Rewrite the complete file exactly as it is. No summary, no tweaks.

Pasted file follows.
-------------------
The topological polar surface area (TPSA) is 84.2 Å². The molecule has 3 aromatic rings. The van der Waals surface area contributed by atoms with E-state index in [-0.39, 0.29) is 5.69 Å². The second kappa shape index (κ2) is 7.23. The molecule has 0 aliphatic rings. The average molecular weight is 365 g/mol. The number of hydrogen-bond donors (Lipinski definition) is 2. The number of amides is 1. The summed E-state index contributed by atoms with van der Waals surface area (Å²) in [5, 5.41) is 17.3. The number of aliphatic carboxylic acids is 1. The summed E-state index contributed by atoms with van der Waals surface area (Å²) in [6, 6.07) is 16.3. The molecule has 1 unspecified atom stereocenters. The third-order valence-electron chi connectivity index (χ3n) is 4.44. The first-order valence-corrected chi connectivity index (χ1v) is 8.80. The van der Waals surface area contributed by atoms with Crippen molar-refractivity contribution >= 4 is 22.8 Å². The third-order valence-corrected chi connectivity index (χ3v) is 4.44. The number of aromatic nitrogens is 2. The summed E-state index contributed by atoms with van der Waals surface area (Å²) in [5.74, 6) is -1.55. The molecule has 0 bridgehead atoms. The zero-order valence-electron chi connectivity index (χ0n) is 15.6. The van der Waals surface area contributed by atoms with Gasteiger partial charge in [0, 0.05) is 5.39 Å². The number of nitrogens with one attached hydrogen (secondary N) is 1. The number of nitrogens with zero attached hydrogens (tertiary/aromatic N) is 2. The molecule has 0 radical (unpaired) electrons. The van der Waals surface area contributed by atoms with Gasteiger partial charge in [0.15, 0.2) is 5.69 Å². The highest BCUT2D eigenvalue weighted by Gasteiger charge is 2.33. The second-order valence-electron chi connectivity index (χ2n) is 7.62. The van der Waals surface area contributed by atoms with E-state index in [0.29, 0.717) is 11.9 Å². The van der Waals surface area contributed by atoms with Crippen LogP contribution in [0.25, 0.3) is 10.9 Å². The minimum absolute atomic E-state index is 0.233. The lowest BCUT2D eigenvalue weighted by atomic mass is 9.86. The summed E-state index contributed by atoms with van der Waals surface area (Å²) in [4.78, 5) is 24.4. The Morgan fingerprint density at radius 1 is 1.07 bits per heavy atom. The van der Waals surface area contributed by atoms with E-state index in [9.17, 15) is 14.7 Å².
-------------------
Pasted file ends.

The topological polar surface area (TPSA) is 84.2 Å². The molecule has 3 aromatic rings. The van der Waals surface area contributed by atoms with E-state index in [-0.39, 0.29) is 5.69 Å². The second kappa shape index (κ2) is 7.23. The molecule has 0 aliphatic rings. The average molecular weight is 365 g/mol. The number of hydrogen-bond donors (Lipinski definition) is 2. The number of amides is 1. The summed E-state index contributed by atoms with van der Waals surface area (Å²) in [5, 5.41) is 17.3. The number of aliphatic carboxylic acids is 1. The summed E-state index contributed by atoms with van der Waals surface area (Å²) in [6, 6.07) is 16.3. The molecule has 1 unspecified atom stereocenters. The third-order valence-electron chi connectivity index (χ3n) is 4.44. The first-order valence-corrected chi connectivity index (χ1v) is 8.80. The van der Waals surface area contributed by atoms with Crippen molar-refractivity contribution >= 4 is 22.8 Å². The third-order valence-corrected chi connectivity index (χ3v) is 4.44. The number of aromatic nitrogens is 2. The summed E-state index contributed by atoms with van der Waals surface area (Å²) in [5.74, 6) is -1.55. The molecule has 0 bridgehead atoms. The zero-order valence-electron chi connectivity index (χ0n) is 15.6. The van der Waals surface area contributed by atoms with Gasteiger partial charge in [0, 0.05) is 5.39 Å². The number of nitrogens with one attached hydrogen (secondary N) is 1. The number of nitrogens with zero attached hydrogens (tertiary/aromatic N) is 2. The molecule has 0 radical (unpaired) electrons. The van der Waals surface area contributed by atoms with Gasteiger partial charge in [0.15, 0.2) is 5.69 Å². The highest BCUT2D eigenvalue weighted by Gasteiger charge is 2.33. The second-order valence-electron chi connectivity index (χ2n) is 7.62. The van der Waals surface area contributed by atoms with E-state index in [0.29, 0.717) is 11.9 Å². The van der Waals surface area contributed by atoms with Crippen LogP contribution in [0.25, 0.3) is 10.9 Å². The minimum absolute atomic E-state index is 0.233. The lowest BCUT2D eigenvalue weighted by atomic mass is 9.86. The summed E-state index contributed by atoms with van der Waals surface area (Å²) in [4.78, 5) is 24.4. The Morgan fingerprint density at radius 1 is 1.07 bits per heavy atom. The van der Waals surface area contributed by atoms with E-state index in [9.17, 15) is 14.7 Å².